When it came to reading in front of a group in elementary school, the only thing I was comfortable doing was reading aloud. When it was my turn to volunteer, I’d always raise my hand and speak in a low voice. Books and I got along well. I’ve never been much of a performer in the sense of performing voices or being openly goofy, even as I became less shy in my daily life. However, after having children, I found a newfound enthusiasm for including voices and sound effects into my reading sessions.
When we reach a comical point, and I hear yells of “again! again!” from the audience, it gives me those moments that parents hope for, when it appears like we’re doing okay. Finding the perfect books for you to read aloud is, in my opinion, the key to a successful read-out performance. Here are a handful of my favorite picture books…
The Day the Crayons Quit and The Day the Crayons Came Home by Drew Daywalt, illustrated by Oliver Jeffers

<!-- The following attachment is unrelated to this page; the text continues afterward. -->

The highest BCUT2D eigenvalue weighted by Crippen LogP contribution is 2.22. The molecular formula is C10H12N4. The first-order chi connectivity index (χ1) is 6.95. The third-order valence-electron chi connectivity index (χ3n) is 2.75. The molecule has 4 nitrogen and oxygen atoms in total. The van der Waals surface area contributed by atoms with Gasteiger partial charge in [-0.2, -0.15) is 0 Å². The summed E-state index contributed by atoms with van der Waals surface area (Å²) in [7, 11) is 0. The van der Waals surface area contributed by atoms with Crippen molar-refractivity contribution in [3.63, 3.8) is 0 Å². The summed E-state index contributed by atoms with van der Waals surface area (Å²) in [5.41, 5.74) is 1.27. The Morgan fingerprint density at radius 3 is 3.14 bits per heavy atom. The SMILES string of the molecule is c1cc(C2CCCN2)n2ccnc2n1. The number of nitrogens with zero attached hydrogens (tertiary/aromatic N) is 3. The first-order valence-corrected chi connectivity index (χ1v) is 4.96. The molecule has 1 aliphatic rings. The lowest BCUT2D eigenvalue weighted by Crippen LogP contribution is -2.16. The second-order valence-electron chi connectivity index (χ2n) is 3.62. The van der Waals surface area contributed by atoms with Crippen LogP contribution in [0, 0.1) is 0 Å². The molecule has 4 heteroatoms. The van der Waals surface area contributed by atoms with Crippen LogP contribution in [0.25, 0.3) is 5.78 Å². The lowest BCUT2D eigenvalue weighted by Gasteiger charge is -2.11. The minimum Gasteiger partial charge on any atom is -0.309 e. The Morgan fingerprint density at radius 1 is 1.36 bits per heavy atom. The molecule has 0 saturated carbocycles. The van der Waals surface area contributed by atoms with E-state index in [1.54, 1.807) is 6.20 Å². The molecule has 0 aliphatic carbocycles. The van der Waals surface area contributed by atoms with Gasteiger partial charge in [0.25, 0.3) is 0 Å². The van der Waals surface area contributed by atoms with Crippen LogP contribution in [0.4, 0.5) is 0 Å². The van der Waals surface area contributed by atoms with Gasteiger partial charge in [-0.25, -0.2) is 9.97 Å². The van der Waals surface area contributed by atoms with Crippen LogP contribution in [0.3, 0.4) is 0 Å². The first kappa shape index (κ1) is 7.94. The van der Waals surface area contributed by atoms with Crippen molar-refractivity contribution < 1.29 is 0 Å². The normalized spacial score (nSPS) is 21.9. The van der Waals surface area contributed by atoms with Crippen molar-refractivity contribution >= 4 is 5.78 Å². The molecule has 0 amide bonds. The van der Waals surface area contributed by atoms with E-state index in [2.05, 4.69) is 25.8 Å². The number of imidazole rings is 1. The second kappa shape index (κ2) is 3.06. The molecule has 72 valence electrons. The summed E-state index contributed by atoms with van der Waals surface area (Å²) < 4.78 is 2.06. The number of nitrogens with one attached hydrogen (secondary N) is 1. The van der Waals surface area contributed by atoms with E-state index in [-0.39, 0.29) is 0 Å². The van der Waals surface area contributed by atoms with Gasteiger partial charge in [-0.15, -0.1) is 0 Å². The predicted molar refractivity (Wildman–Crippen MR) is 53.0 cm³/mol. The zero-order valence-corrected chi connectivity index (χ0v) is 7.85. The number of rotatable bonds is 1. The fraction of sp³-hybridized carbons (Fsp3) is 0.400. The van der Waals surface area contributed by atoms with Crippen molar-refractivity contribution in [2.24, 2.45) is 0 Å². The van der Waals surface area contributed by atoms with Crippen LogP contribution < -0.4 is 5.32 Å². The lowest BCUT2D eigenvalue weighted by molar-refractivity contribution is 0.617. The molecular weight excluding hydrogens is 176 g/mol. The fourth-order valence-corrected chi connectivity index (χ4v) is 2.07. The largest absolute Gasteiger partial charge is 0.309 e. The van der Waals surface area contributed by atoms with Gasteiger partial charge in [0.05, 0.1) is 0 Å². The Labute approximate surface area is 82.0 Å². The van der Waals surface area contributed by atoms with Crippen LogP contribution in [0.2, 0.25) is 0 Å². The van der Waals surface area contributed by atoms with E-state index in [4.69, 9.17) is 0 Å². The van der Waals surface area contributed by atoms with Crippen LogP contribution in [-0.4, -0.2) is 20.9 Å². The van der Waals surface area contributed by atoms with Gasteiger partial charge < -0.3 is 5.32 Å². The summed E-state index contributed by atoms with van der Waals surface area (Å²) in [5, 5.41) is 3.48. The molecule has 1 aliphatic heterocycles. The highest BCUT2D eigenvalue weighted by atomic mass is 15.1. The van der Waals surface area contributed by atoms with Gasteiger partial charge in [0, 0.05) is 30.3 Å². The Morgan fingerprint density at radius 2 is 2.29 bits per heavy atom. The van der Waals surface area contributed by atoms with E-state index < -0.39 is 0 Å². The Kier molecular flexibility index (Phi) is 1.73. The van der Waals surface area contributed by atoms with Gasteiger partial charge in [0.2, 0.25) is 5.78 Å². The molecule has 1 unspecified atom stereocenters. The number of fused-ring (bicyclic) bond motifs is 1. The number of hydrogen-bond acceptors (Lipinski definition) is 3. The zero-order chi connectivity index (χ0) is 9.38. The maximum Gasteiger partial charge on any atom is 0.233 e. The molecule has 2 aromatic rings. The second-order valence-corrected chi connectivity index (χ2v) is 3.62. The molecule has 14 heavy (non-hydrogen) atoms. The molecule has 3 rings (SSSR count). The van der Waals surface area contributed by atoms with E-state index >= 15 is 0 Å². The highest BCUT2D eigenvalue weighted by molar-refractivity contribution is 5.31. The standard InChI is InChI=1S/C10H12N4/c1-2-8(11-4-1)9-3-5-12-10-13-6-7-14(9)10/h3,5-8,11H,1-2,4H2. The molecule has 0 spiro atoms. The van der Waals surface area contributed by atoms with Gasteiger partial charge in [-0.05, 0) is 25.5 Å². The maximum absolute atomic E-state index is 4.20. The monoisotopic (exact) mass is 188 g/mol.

It’s not just that these books are visually appealing, but that each crayon has its own story and consequently its own personality. When beige is voiced in a heated debate between orange and yellow over who is the genuine color of the sun, it’s a lot of fun to watch. Parents who read to their children with extra vigor their favorite color’s story win extra points.
The Pigeon Series by Mo Willems
The Piggie and Elephant books by Mo Willems are some of our family’s favorite childhood favorites (and those characters are great for silly voices). For me, Pigeon is the funniest character since he continually wants something and never seems to be able to obtain it. A single picture book depicts the complete spectrum of human (or, more accurately, avian) emotions: hopeful, proud, begging, angry. When it comes to reading these novels to my sons, I can confidently declare that Meryl Streep pales in comparison.
I Don’t Like Koala by Sean Ferrell, illustrated by Charles Santoso